BEV and Bryan Hutchinson are among an increasing number of grandparents who are stepping up to babysit for their children returning to the workforce.
In doing so the Hutchinsons and their counterparts across Australia are saving their children thousands of dollars a year in childcare.
But it’s a labour of love for the couple who said they had a “trial run” and were eased gently into babysitting their granddaughter Matilda Freeman when she was six months old and their daughter Hayley returned to work.
“She had a sleepover and so it all went well,” Mrs Hutchinson said.
“But the first week at the end of the day Brian and I just laid on the lounge and went to sleep after she was picked up- I think it was more to do with the relief that it all went OK.”
With her second daughter Poppy born just last week, Mrs Freeman is hoping to return to work next year.
“It’s just so good when I’m at work because I can call mum and dad up and see how things are going - I would feel silly doing that if they were in care,” Mrs Freeman said.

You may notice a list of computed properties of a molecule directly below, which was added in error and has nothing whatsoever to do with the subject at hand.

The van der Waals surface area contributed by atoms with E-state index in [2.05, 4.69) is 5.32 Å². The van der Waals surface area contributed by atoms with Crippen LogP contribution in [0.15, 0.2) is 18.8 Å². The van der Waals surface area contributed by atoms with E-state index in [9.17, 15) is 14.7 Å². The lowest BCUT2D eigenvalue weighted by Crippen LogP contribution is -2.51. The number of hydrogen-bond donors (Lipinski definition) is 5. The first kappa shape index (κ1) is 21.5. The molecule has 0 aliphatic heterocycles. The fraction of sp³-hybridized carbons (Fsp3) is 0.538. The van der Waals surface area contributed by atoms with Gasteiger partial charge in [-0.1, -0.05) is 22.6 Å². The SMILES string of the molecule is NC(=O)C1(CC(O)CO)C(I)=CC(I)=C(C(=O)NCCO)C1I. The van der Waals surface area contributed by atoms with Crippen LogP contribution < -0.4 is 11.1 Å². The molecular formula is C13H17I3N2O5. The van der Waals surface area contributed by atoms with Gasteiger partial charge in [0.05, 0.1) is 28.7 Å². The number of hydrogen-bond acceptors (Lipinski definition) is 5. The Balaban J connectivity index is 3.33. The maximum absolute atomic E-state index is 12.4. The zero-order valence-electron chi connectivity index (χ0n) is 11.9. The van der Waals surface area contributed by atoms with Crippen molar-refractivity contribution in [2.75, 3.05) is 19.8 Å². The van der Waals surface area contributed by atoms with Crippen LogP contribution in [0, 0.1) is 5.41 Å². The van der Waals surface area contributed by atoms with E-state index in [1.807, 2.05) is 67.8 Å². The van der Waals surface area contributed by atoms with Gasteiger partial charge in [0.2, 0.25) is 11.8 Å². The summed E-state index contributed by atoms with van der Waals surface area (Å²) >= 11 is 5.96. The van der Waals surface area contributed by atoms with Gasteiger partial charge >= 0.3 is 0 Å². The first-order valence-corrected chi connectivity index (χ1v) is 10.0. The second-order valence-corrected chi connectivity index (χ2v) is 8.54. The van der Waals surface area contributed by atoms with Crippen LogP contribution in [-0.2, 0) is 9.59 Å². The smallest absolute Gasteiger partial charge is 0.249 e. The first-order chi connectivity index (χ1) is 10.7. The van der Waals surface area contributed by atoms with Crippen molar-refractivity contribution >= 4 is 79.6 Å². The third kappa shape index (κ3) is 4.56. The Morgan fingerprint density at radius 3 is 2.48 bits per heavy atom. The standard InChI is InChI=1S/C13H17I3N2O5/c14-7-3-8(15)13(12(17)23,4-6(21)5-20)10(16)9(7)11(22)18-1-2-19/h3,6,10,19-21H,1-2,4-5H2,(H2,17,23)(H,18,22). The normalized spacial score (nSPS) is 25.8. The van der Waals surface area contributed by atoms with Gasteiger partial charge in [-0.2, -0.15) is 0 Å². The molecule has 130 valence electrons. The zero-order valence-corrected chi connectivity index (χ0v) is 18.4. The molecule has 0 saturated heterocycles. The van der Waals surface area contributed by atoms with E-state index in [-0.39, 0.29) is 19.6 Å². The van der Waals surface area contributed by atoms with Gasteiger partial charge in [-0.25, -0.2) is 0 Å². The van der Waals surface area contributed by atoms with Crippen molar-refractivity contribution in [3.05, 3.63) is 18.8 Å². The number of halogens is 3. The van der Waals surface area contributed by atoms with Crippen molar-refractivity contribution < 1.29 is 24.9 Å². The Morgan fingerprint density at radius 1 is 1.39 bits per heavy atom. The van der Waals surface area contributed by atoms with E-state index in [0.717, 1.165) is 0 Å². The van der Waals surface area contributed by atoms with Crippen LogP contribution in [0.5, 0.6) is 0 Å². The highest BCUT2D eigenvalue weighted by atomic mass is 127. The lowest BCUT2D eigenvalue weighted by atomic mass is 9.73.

“Although [husband] Adam’s mum and dad both work full time, they help us out at the weekends if we need it - we are very lucky.”
In the last census Australian grandparents accounted for savings of $88 million a year across Australia. The same census revealed almost half of children aged under three are now cared for by grandparents, while there parents are at work.
“It can be very expensive - with parents helping out it has saved us a lot of money, but even for people who use childcare if you’re not eligible for a rebate it is a lot of money,” Mrs Freeman said.
Reading a story to his two-year-old granddaughter, Mr Hutchinson said he wouldn’t have it any other way when it comes to minding his grandchildren, including seven-month-old Darcy Hutchinson.
“We love having them here,” he said.
Mrs Freeman said when she returns to work she will book the girls into daycare one day a week, which she says is affordable.
“It’s more for them to be able to socialise with other children,” she said.